Within a month of being sworn in to Tulane Law School’s Domestic Violence Clinic, third-year law student Jessica Greenberg (L ‘18) was already representing a client in a contested day-long trial.
“My co-counsel and I were one of the first groups in the clinic to have a hearing,” she said. “I cannot think of any better preparation than getting into court and before a judge before graduation.”
Greenberg's experience highlights a distinguishing feature of the Tulane Law School Domestic Violence Clinic – the clinic manages a steady drumbeat of emergency cases that are mixed in with complex lengthy litigation and appeals. In this context, students are in and out of the courtroom throughout the year, representing survivors of domestic violence, sexual assault, and stalking through a combination of emergency hearings, contested trials, pre-trial motions, discovery, depositions, and oral arguments.
They do so under the intensive supervision of three full-time faculty members with national and international expertise in domestic violence litigation and advocacy.
And although the clinic faculty are veteran litigators, they do not take center stage—students serve as “first chairs” in their cases, handling all aspects of a client-centered practice.
Student attorneys in the Domestic Violence Clinic will also break new ground this fall, as the clinic expands the breadth and scope of its work on gender-based violence during a time when the global #metoo and #timesup movements have catapulted these issues into public consciousness.
Under the leadership of Clinic Director Becki Kondkar, the clinic has been recently infused with significant new resources, through a combination of grants and alumni giving. It’s the beginning of a new era in a program that has provided civil legal services to victims since 2002.
The Domestic Violence Clinic’s new design includes three projects that expand opportunities for its students. Through the Safe Homes Civil Litigation Project, a state-wide Domestic Violence Appeals Project, and the Women’s Prison Project for incarcerated survivors, students can litigate trials in civil district court, write and argue appeals in Louisiana’s appellate courts, handle clemency petitions on behalf of incarcerated abuse survivors, and explore law and policy issues affecting their clients.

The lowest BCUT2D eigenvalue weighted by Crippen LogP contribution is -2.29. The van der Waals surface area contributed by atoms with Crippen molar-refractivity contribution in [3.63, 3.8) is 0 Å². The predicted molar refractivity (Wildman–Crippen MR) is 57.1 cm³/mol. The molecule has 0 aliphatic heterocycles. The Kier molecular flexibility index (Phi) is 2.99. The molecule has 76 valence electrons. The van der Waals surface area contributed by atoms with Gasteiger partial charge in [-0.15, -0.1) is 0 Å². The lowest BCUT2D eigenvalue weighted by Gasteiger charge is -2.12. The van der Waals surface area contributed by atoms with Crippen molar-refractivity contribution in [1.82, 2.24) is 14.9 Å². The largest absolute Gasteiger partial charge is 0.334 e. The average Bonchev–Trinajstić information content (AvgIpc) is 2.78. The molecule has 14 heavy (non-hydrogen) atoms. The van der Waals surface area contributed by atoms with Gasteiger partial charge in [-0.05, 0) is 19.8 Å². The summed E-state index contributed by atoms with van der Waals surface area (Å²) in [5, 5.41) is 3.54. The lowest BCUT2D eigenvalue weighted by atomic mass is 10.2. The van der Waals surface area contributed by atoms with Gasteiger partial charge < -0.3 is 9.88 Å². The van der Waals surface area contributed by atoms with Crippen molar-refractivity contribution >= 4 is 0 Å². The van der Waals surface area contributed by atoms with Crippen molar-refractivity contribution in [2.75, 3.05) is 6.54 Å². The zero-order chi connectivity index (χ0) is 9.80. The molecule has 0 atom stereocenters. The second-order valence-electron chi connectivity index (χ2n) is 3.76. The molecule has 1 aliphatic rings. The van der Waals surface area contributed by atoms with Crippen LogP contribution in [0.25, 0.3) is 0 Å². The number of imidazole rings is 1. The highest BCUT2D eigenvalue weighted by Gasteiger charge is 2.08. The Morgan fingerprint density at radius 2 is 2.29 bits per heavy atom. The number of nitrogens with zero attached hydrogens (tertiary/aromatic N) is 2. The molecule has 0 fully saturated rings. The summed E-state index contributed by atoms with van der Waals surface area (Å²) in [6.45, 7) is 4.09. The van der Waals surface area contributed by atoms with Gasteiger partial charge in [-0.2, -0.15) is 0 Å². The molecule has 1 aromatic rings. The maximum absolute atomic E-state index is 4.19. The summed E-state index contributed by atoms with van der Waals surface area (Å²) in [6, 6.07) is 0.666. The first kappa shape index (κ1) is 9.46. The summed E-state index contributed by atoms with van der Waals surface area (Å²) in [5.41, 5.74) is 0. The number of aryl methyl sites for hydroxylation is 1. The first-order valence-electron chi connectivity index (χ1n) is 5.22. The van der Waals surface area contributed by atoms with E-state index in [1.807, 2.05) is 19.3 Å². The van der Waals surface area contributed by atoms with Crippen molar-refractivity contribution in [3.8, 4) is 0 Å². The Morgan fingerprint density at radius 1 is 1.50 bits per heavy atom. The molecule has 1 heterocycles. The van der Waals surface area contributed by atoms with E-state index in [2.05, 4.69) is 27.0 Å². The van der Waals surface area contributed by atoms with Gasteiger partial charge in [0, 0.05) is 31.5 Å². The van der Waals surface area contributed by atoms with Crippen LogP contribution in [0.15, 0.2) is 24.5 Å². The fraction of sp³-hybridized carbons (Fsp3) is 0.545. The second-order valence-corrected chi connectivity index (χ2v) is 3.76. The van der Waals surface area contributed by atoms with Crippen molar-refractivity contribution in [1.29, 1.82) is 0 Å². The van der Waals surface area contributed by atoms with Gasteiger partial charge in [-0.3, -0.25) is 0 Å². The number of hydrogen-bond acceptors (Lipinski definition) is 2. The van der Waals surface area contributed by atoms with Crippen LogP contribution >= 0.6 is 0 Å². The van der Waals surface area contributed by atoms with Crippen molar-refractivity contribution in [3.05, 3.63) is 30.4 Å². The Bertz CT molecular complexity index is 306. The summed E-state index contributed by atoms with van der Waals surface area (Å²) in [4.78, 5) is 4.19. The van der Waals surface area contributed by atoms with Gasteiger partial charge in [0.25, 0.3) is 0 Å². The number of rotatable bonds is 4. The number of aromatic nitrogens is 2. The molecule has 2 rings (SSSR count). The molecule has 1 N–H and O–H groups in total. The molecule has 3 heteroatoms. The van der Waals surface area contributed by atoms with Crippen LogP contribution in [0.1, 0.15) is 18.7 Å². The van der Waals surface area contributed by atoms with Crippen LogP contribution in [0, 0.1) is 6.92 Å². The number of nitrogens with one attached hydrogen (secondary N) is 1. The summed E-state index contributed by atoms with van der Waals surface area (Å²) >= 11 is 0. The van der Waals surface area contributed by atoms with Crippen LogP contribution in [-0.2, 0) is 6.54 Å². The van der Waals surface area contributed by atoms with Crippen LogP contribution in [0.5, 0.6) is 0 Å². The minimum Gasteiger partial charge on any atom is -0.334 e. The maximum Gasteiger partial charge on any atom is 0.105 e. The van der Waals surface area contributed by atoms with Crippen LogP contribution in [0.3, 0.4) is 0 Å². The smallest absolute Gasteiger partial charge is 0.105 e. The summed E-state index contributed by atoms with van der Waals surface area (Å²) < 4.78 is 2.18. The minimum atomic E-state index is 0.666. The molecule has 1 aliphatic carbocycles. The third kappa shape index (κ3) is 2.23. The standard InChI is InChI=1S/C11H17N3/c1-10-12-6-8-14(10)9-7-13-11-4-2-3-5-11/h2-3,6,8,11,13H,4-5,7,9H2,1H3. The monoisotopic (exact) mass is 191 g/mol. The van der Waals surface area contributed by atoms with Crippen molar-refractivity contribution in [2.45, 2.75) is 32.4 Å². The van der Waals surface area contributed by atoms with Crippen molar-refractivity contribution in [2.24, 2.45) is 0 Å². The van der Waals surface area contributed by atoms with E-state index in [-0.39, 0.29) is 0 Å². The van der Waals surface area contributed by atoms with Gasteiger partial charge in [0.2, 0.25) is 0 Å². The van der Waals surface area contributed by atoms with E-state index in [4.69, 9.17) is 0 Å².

Students can now represent clients as part of any or all of these projects, helping prepare them to enter the legal profession with the technical, professional, and emotional competencies necessary to serve clients in an array of legal settings. The hallmark approach to these projects is what Kondkar calls “multi-dimensional lawyering.” Students learn to tackle client problems from a variety of angles, to examine the social and legal context in which they occur, and to advocate for clients through multiple legal processes. For a single clinic client, student attorneys may handle issues or litigation involving protective orders, child custody, support, and divorce, and they may also advocate for clients in related criminal justice proceedings, consumer law issues, public benefits, immigration, or housing.
For Kondkar, the most exciting result of the clinic’s growth is the addition of two full-time faculty, Timothy McEvoy, and Shama Farooq. Together, they bring new energy and expanded expertise to the student experience. Kondkar describes Clinical Instructor McEvoy, as “the backbone” of the program’s civil litigation practice, and someone who has deeply enriched the learning experiences of clinic students since he joined the team in 2016. A veteran litigator with expertise in domestic violence, McEvoy is a student favorite. On an average day when McEvoy is not in court with students, a steady stream of future lawyers flow in and out of his office to consult on case strategy, prepare for court, and work on their trial advocacy skills. Kondkar says that one of the best aspects of McEvoy’s teaching is the way he models lawyering to the clinic’s students. “Tim loves being a lawyer, and his enthusiasm for the profession is inspiring. He models a combination of zealous advocacy and professionalism that all lawyers should aspire to.”